Jim Herries

Recent Posts

How to Contribute Maps to the Living Atlas of the World

How To Video

In this blog, you will see how to contribute your maps, apps, Story Maps, scenes and layers to the Living Atlas of the World. The focus is on how to use the new “contributor app” for the Living Atlas of … Continue reading

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Living Atlas Contributor App

Living Atlas Contribute App

You can soon now nominate your apps, maps and scenes for inclusion in the Living Atlas of the World. The Living Atlas Contributor app allows Esri customers, partners and staff to nominate their ArcGIS Online items (apps, maps, services and scenes) … Continue reading

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Making Better Maps, One Map at a Time

Figure2

We’ve all been there – some real-world phenomenon has been observed and crunched into data, and now that data is ready to share on a map…this is the part where the map data has to be transformed into information. Maps can … Continue reading

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Updated Canvas Basemap Template Available

Canvas Template

A map template for the light gray canvas basemap and reference map is now available in ArcGIS Online and the Community Maps Resource Center. (UPDATE July 10, 2015: dark gray template also available now) The Light Gray Canvas Map Template … Continue reading

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New release of Thematic Atlas sample application

Example: Voter Atlas

There is a new version of the Esri Thematic Atlas available at http://atlas.esri.com. The Thematic Atlas sample application lets you showcase a collection of intelligent web maps, focused around specific themes. The Esri Thematic Atlas sample application uses web maps and the ArcGIS … Continue reading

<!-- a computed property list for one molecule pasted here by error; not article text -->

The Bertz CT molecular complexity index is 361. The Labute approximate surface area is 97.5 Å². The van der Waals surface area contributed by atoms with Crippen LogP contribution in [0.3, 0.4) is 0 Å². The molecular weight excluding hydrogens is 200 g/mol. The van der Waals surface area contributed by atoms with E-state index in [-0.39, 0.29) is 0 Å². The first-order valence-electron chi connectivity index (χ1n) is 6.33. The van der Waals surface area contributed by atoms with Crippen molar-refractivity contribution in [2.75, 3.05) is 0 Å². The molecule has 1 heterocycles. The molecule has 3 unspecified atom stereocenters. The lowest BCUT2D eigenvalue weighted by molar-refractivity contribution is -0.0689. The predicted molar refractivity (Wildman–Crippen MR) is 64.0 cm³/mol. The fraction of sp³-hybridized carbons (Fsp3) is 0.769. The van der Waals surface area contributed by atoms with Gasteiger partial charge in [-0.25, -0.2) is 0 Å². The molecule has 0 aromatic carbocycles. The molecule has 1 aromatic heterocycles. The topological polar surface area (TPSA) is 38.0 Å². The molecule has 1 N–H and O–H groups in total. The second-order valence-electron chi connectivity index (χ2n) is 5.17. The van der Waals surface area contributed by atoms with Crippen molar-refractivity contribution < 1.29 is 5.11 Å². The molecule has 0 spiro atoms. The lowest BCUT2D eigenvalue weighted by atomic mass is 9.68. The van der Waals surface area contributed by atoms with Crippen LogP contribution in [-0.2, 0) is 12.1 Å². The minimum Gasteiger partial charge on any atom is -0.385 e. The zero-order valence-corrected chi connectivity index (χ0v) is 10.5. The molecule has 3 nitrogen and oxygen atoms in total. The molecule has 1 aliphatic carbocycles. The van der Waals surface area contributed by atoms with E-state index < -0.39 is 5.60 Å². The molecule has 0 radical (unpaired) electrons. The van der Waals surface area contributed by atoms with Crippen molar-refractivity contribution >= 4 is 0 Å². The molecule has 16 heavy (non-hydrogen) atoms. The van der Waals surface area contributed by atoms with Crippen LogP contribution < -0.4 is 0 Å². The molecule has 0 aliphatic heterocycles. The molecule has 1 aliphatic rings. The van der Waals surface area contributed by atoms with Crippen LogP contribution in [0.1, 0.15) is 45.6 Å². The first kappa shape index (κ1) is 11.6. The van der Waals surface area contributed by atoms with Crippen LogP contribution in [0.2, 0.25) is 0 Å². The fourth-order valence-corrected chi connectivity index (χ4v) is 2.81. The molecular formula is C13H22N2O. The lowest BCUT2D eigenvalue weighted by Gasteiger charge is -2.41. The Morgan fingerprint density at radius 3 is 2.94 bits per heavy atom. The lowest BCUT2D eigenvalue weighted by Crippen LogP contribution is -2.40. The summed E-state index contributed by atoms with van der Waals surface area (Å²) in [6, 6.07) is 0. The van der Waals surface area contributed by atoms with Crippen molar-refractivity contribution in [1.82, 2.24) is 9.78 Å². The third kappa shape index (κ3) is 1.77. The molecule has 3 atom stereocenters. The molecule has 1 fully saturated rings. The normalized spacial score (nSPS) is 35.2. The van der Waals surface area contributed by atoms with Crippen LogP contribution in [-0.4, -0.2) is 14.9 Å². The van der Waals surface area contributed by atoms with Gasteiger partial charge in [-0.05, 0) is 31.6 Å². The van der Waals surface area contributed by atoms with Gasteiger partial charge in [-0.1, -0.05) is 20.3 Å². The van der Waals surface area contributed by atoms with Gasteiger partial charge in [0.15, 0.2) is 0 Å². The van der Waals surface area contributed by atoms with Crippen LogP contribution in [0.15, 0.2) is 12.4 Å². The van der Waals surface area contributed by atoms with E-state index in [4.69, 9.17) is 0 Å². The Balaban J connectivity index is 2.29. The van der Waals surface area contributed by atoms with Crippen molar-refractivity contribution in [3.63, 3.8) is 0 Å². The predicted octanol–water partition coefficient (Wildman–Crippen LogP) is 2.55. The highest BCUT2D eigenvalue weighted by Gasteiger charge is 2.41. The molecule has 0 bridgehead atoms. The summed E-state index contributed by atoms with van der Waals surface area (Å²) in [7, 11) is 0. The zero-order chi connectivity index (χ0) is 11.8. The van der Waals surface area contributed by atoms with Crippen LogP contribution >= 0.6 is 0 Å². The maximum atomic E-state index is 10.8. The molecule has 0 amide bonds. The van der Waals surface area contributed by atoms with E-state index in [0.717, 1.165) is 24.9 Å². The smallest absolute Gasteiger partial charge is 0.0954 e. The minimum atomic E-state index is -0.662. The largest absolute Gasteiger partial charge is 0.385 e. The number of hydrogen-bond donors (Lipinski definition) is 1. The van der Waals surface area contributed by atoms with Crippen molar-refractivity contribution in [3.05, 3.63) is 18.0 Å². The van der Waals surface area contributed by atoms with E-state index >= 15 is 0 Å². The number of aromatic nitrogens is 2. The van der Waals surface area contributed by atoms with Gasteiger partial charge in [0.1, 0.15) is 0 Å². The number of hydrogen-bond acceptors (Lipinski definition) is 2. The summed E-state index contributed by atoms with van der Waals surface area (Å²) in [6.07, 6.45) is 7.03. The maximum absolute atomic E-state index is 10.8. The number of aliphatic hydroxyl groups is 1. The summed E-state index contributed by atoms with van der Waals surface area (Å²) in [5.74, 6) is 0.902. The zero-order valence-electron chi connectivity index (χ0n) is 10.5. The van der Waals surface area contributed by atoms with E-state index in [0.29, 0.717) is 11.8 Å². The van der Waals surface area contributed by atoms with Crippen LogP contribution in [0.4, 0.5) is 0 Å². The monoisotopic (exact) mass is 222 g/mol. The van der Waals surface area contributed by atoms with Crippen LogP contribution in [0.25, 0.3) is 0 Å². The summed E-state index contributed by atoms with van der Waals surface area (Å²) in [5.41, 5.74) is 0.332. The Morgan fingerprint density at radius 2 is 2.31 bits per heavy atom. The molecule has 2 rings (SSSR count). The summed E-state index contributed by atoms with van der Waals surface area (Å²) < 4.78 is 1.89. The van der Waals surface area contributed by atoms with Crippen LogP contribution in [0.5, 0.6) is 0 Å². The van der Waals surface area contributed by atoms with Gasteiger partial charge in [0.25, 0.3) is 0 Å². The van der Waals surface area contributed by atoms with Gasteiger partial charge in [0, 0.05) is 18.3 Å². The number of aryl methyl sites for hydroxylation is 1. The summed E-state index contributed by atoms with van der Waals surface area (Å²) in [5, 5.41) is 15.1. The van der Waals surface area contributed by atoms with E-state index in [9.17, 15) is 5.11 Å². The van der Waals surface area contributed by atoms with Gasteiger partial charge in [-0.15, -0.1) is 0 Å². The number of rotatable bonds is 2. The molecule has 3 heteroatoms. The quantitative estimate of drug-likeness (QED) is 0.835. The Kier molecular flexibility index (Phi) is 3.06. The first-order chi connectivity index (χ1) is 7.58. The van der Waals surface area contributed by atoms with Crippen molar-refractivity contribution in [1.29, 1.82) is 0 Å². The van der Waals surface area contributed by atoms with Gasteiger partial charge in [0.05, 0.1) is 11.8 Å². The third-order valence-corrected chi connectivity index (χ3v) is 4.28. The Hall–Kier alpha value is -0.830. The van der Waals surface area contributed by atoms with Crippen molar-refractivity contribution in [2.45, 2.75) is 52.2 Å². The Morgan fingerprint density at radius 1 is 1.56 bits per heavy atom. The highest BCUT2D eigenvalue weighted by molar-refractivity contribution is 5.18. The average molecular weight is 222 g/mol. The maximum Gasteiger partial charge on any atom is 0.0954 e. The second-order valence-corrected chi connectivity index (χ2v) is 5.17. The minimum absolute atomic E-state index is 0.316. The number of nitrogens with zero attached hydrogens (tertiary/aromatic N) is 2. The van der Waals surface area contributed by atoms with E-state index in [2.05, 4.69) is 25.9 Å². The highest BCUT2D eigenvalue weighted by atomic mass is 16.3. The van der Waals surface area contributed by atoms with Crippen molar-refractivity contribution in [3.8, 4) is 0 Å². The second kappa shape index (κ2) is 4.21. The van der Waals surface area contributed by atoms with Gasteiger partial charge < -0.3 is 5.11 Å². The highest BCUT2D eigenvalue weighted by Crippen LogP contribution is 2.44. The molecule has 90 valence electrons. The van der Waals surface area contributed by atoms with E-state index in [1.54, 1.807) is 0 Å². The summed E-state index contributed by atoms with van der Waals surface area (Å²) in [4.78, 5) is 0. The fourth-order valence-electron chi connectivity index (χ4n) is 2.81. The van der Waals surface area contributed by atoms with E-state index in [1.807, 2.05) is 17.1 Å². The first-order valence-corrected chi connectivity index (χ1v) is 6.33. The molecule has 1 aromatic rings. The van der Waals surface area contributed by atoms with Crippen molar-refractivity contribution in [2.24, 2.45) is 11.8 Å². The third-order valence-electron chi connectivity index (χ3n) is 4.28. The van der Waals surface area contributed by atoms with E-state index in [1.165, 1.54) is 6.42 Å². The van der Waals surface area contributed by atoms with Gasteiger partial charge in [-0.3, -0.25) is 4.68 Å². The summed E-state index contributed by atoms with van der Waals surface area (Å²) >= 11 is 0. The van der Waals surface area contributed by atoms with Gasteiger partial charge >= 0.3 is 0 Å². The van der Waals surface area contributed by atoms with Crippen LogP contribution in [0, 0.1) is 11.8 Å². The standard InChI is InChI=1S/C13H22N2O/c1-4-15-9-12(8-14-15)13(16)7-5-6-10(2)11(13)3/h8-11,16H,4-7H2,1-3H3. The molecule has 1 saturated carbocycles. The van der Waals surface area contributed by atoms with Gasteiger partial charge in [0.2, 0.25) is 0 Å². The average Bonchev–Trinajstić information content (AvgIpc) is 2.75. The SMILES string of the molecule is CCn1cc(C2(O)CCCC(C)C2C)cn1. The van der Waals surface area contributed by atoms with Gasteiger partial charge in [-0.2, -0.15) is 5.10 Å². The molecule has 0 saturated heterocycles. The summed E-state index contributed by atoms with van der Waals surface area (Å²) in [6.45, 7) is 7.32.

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An intelligent map checklist

Figure 1: What you see in your MXD’s legend is what appears in your web map.  Avoid cryptic file names, field names and legend labels that report numbers but not context.  The legend in this example uses qualitative phrasing (e.g. “Great Increase”) as well as numeric (e.g. “More than 1.5%) because the audience likely has no idea what constitutes significant increases or decreases.

When you create an intelligent web map or map service, you are sharing something that you hope will stand on its own and be useful to others.  How can you deliver a map that is both attractive and useful for … Continue reading

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Adding demographic data from ArcGIS Online to your maps

By Jim Herries, Cartographic Product Engineer

Demographic Data - Thumb

We got a good question the other day on Ask a Cartographer, so we thought we would share the answer here as well:

“I’m a VERY novice GISer. I work for a fire department. My Chief wants me to be able to add demographic layers to our district map, but when I look around, the maps are all “Google Earth” types or PDF files, which I can’t do anything with. Where and how do I get demographic data I can add to my map as a layer?”

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How to fix ZIP codes from a CSV file

By Jim Herries, Esri Cartographic Product Engineer

ZIP Code Thumb.png

Comma-separated value (.CSV) files are sometimes used to import attribute data into ArcMap to join those attributes to existing map features, such as administrative boundaries (counties, states, provinces) and postal codes. However, chances are good that if you work with .CSV files you will run into the problem below at some point.

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FanMap™: Bracketography edition released

By Jim Herries, Esri Cartography Product Engineer

Bracketography thumbnail

This is the time of year in the U.S. when the college basketball season wraps up in a fury of games which are officially known as the NCAA Men’s Basketball Championship, but more commonly referred to as “March Madness.” Fans of all ages race to complete their brackets and test their ability to pick which team will advance toward the Final Four and Championship games.

What do we know about the distribution of the fan base for these teams? The Mapping Center Team recently released FanMap™: Bracketography Edition to the public to see what could be discovered. We hope you’ll vote and pass the Web site information along to others.

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Making the FanMap: Super Bowl edition

By Jim Herries, Esri Cartographic Product Engineer

NE thumbnail

A great way to get feedback on a Web map design is to put it in front of as many people as possible and let them interact with it. This was a major motivation for a recent Mapping Center project involving cartography and American football that resulted in FanMap: Super Bowl Edition.

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